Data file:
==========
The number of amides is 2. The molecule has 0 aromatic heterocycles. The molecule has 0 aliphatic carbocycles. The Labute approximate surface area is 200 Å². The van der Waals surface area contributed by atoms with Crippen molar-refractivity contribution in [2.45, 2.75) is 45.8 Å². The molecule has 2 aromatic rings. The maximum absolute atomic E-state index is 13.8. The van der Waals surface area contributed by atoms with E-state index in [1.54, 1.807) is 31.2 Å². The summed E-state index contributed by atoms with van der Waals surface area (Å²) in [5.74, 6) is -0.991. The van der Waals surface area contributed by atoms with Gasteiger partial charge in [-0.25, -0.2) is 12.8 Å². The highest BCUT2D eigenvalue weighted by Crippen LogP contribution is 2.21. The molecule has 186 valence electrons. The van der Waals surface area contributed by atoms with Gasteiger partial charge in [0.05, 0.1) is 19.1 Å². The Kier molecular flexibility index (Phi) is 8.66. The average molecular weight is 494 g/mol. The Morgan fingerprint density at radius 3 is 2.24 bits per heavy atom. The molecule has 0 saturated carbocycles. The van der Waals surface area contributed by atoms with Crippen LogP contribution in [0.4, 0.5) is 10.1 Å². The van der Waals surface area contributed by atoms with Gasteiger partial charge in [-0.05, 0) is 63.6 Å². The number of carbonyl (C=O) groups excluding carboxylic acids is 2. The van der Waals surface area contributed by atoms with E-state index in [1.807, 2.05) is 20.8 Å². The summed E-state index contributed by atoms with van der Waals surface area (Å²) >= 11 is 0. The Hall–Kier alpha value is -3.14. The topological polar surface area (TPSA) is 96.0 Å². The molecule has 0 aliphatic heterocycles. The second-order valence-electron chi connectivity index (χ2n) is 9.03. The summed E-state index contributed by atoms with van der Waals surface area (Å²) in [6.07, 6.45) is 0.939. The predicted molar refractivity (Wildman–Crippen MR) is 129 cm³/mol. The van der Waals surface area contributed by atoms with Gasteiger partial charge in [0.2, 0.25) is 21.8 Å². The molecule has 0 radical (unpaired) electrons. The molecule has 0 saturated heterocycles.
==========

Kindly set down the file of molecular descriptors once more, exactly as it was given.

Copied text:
The number of amides is 2. The molecule has 0 aromatic heterocycles. The molecule has 0 aliphatic carbocycles. The Labute approximate surface area is 200 Å². The van der Waals surface area contributed by atoms with Crippen molar-refractivity contribution in [2.45, 2.75) is 45.8 Å². The molecule has 2 aromatic rings. The maximum absolute atomic E-state index is 13.8. The van der Waals surface area contributed by atoms with E-state index in [1.54, 1.807) is 31.2 Å². The summed E-state index contributed by atoms with van der Waals surface area (Å²) in [5.74, 6) is -0.991. The van der Waals surface area contributed by atoms with Gasteiger partial charge in [-0.25, -0.2) is 12.8 Å². The highest BCUT2D eigenvalue weighted by Crippen LogP contribution is 2.21. The molecule has 186 valence electrons. The van der Waals surface area contributed by atoms with Gasteiger partial charge in [0.05, 0.1) is 19.1 Å². The Kier molecular flexibility index (Phi) is 8.66. The average molecular weight is 494 g/mol. The Morgan fingerprint density at radius 3 is 2.24 bits per heavy atom. The molecule has 0 saturated carbocycles. The van der Waals surface area contributed by atoms with Crippen LogP contribution in [0.4, 0.5) is 10.1 Å². The van der Waals surface area contributed by atoms with Gasteiger partial charge in [-0.05, 0) is 63.6 Å². The number of carbonyl (C=O) groups excluding carboxylic acids is 2. The van der Waals surface area contributed by atoms with E-state index in [1.807, 2.05) is 20.8 Å². The summed E-state index contributed by atoms with van der Waals surface area (Å²) >= 11 is 0. The Hall–Kier alpha value is -3.14. The topological polar surface area (TPSA) is 96.0 Å². The molecule has 0 aliphatic heterocycles. The second-order valence-electron chi connectivity index (χ2n) is 9.03. The summed E-state index contributed by atoms with van der Waals surface area (Å²) in [6.07, 6.45) is 0.939. The predicted molar refractivity (Wildman–Crippen MR) is 129 cm³/mol. The van der Waals surface area contributed by atoms with Gasteiger partial charge in [0.2, 0.25) is 21.8 Å². The molecule has 0 radical (unpaired) electrons. The molecule has 0 saturated heterocycles.